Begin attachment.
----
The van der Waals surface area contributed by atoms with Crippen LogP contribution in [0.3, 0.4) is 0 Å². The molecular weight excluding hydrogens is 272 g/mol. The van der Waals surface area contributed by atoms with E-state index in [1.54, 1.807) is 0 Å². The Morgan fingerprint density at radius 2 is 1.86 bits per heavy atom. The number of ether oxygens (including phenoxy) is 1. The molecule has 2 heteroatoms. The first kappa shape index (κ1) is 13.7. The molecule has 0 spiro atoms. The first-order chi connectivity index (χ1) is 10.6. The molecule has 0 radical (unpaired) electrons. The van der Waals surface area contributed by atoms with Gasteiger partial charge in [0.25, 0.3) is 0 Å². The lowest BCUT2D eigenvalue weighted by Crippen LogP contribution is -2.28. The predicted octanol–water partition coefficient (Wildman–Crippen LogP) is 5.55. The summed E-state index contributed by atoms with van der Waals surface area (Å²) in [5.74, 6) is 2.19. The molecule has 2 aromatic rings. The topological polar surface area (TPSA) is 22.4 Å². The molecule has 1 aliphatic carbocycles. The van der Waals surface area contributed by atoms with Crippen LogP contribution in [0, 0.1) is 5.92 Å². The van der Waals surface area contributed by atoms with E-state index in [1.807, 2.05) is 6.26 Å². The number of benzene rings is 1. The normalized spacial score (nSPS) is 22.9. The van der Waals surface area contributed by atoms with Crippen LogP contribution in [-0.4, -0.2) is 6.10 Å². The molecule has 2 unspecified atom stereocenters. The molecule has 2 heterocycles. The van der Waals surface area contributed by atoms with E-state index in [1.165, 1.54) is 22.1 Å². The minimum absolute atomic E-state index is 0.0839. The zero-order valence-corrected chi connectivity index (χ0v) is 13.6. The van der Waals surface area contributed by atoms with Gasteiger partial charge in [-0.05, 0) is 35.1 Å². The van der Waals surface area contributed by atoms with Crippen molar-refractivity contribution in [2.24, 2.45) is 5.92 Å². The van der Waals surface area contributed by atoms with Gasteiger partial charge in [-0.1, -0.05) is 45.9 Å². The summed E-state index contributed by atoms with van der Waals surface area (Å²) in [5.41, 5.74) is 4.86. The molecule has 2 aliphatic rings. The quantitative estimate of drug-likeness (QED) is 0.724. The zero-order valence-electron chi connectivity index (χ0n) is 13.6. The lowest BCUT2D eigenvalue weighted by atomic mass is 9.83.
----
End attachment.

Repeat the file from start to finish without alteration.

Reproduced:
The van der Waals surface area contributed by atoms with Crippen LogP contribution in [0.3, 0.4) is 0 Å². The molecular weight excluding hydrogens is 272 g/mol. The van der Waals surface area contributed by atoms with E-state index in [1.54, 1.807) is 0 Å². The Morgan fingerprint density at radius 2 is 1.86 bits per heavy atom. The number of ether oxygens (including phenoxy) is 1. The molecule has 2 heteroatoms. The first kappa shape index (κ1) is 13.7. The molecule has 0 spiro atoms. The first-order chi connectivity index (χ1) is 10.6. The molecule has 0 radical (unpaired) electrons. The van der Waals surface area contributed by atoms with Gasteiger partial charge in [0.25, 0.3) is 0 Å². The lowest BCUT2D eigenvalue weighted by Crippen LogP contribution is -2.28. The predicted octanol–water partition coefficient (Wildman–Crippen LogP) is 5.55. The summed E-state index contributed by atoms with van der Waals surface area (Å²) in [5.74, 6) is 2.19. The molecule has 2 aromatic rings. The topological polar surface area (TPSA) is 22.4 Å². The molecule has 1 aliphatic carbocycles. The van der Waals surface area contributed by atoms with Crippen LogP contribution in [0, 0.1) is 5.92 Å². The van der Waals surface area contributed by atoms with E-state index in [1.807, 2.05) is 6.26 Å². The number of benzene rings is 1. The normalized spacial score (nSPS) is 22.9. The van der Waals surface area contributed by atoms with Crippen LogP contribution in [-0.4, -0.2) is 6.10 Å². The molecule has 2 unspecified atom stereocenters. The molecule has 2 heterocycles. The van der Waals surface area contributed by atoms with E-state index in [1.165, 1.54) is 22.1 Å². The minimum absolute atomic E-state index is 0.0839. The zero-order valence-corrected chi connectivity index (χ0v) is 13.6. The van der Waals surface area contributed by atoms with Gasteiger partial charge in [-0.05, 0) is 35.1 Å². The van der Waals surface area contributed by atoms with Crippen molar-refractivity contribution in [2.24, 2.45) is 5.92 Å². The van der Waals surface area contributed by atoms with Gasteiger partial charge in [-0.1, -0.05) is 45.9 Å². The summed E-state index contributed by atoms with van der Waals surface area (Å²) in [5.41, 5.74) is 4.86. The molecule has 2 aliphatic rings. The quantitative estimate of drug-likeness (QED) is 0.724. The zero-order valence-electron chi connectivity index (χ0n) is 13.6. The lowest BCUT2D eigenvalue weighted by atomic mass is 9.83.